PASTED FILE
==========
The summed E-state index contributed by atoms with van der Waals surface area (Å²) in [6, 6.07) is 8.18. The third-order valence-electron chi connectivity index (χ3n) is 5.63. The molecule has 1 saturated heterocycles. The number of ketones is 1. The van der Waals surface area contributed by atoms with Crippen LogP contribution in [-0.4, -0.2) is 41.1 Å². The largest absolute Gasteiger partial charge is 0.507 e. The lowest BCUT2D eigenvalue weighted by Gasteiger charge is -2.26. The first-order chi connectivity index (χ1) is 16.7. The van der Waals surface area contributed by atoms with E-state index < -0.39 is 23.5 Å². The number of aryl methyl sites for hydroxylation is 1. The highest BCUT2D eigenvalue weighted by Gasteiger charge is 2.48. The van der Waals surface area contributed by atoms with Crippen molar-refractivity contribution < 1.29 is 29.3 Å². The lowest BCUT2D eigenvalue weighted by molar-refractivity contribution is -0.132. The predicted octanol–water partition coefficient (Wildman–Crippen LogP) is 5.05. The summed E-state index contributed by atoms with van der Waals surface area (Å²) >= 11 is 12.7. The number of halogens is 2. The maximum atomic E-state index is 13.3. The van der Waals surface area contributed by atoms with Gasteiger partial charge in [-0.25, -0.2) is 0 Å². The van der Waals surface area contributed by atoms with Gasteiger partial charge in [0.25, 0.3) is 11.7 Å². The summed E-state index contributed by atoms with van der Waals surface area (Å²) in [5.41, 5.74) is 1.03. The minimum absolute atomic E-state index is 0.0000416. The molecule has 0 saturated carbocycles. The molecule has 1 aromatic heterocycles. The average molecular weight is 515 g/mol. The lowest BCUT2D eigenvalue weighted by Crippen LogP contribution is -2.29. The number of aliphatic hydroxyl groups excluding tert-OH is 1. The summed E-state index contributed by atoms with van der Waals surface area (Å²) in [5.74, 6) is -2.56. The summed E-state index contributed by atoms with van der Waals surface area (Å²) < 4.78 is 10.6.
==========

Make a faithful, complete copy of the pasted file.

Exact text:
The summed E-state index contributed by atoms with van der Waals surface area (Å²) in [6, 6.07) is 8.18. The third-order valence-electron chi connectivity index (χ3n) is 5.63. The molecule has 1 saturated heterocycles. The number of ketones is 1. The van der Waals surface area contributed by atoms with Crippen LogP contribution in [-0.4, -0.2) is 41.1 Å². The largest absolute Gasteiger partial charge is 0.507 e. The lowest BCUT2D eigenvalue weighted by Gasteiger charge is -2.26. The first-order chi connectivity index (χ1) is 16.7. The van der Waals surface area contributed by atoms with E-state index < -0.39 is 23.5 Å². The number of aryl methyl sites for hydroxylation is 1. The highest BCUT2D eigenvalue weighted by Gasteiger charge is 2.48. The van der Waals surface area contributed by atoms with Crippen molar-refractivity contribution < 1.29 is 29.3 Å². The lowest BCUT2D eigenvalue weighted by molar-refractivity contribution is -0.132. The predicted octanol–water partition coefficient (Wildman–Crippen LogP) is 5.05. The summed E-state index contributed by atoms with van der Waals surface area (Å²) >= 11 is 12.7. The number of halogens is 2. The maximum atomic E-state index is 13.3. The van der Waals surface area contributed by atoms with Gasteiger partial charge in [-0.25, -0.2) is 0 Å². The van der Waals surface area contributed by atoms with Gasteiger partial charge in [0.25, 0.3) is 11.7 Å². The summed E-state index contributed by atoms with van der Waals surface area (Å²) in [5.41, 5.74) is 1.03. The minimum absolute atomic E-state index is 0.0000416. The molecule has 0 saturated carbocycles. The molecule has 1 aromatic heterocycles. The average molecular weight is 515 g/mol. The lowest BCUT2D eigenvalue weighted by Crippen LogP contribution is -2.29. The number of aliphatic hydroxyl groups excluding tert-OH is 1. The summed E-state index contributed by atoms with van der Waals surface area (Å²) in [5.74, 6) is -2.56. The summed E-state index contributed by atoms with van der Waals surface area (Å²) < 4.78 is 10.6.